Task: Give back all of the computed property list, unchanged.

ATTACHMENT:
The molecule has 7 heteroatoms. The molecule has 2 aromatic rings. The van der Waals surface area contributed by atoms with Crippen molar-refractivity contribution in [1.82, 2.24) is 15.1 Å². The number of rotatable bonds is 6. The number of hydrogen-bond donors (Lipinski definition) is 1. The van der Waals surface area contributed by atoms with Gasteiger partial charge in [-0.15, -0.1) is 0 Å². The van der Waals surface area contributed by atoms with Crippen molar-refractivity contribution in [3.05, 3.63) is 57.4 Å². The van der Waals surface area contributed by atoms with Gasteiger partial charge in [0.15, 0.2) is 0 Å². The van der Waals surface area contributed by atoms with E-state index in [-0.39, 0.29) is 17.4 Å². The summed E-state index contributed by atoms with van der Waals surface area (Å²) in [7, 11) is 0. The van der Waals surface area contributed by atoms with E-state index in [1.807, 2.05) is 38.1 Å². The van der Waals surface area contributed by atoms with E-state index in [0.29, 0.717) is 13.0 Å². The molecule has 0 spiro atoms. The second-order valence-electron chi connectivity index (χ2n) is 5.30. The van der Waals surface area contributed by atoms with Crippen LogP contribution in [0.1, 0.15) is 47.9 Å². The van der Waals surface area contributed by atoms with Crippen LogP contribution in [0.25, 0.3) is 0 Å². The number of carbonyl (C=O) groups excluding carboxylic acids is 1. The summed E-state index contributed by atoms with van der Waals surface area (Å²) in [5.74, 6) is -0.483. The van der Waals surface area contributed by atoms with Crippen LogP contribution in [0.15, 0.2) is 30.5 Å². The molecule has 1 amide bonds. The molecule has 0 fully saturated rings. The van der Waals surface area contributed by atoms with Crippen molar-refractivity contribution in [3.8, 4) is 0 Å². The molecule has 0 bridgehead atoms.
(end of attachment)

The molecule has 7 heteroatoms. The molecule has 2 aromatic rings. The van der Waals surface area contributed by atoms with Crippen molar-refractivity contribution in [1.82, 2.24) is 15.1 Å². The number of rotatable bonds is 6. The number of hydrogen-bond donors (Lipinski definition) is 1. The van der Waals surface area contributed by atoms with Gasteiger partial charge in [-0.15, -0.1) is 0 Å². The van der Waals surface area contributed by atoms with Crippen molar-refractivity contribution in [3.05, 3.63) is 57.4 Å². The van der Waals surface area contributed by atoms with Gasteiger partial charge in [0.15, 0.2) is 0 Å². The van der Waals surface area contributed by atoms with E-state index in [-0.39, 0.29) is 17.4 Å². The summed E-state index contributed by atoms with van der Waals surface area (Å²) in [7, 11) is 0. The van der Waals surface area contributed by atoms with E-state index in [1.807, 2.05) is 38.1 Å². The van der Waals surface area contributed by atoms with E-state index in [0.29, 0.717) is 13.0 Å². The molecule has 0 spiro atoms. The second-order valence-electron chi connectivity index (χ2n) is 5.30. The van der Waals surface area contributed by atoms with Crippen LogP contribution in [0.1, 0.15) is 47.9 Å². The van der Waals surface area contributed by atoms with Crippen LogP contribution in [0.25, 0.3) is 0 Å². The number of carbonyl (C=O) groups excluding carboxylic acids is 1. The summed E-state index contributed by atoms with van der Waals surface area (Å²) in [5.74, 6) is -0.483. The van der Waals surface area contributed by atoms with Crippen LogP contribution in [0.15, 0.2) is 30.5 Å². The molecule has 1 amide bonds. The molecule has 0 fully saturated rings. The van der Waals surface area contributed by atoms with Crippen molar-refractivity contribution in [3.8, 4) is 0 Å². The molecule has 0 bridgehead atoms.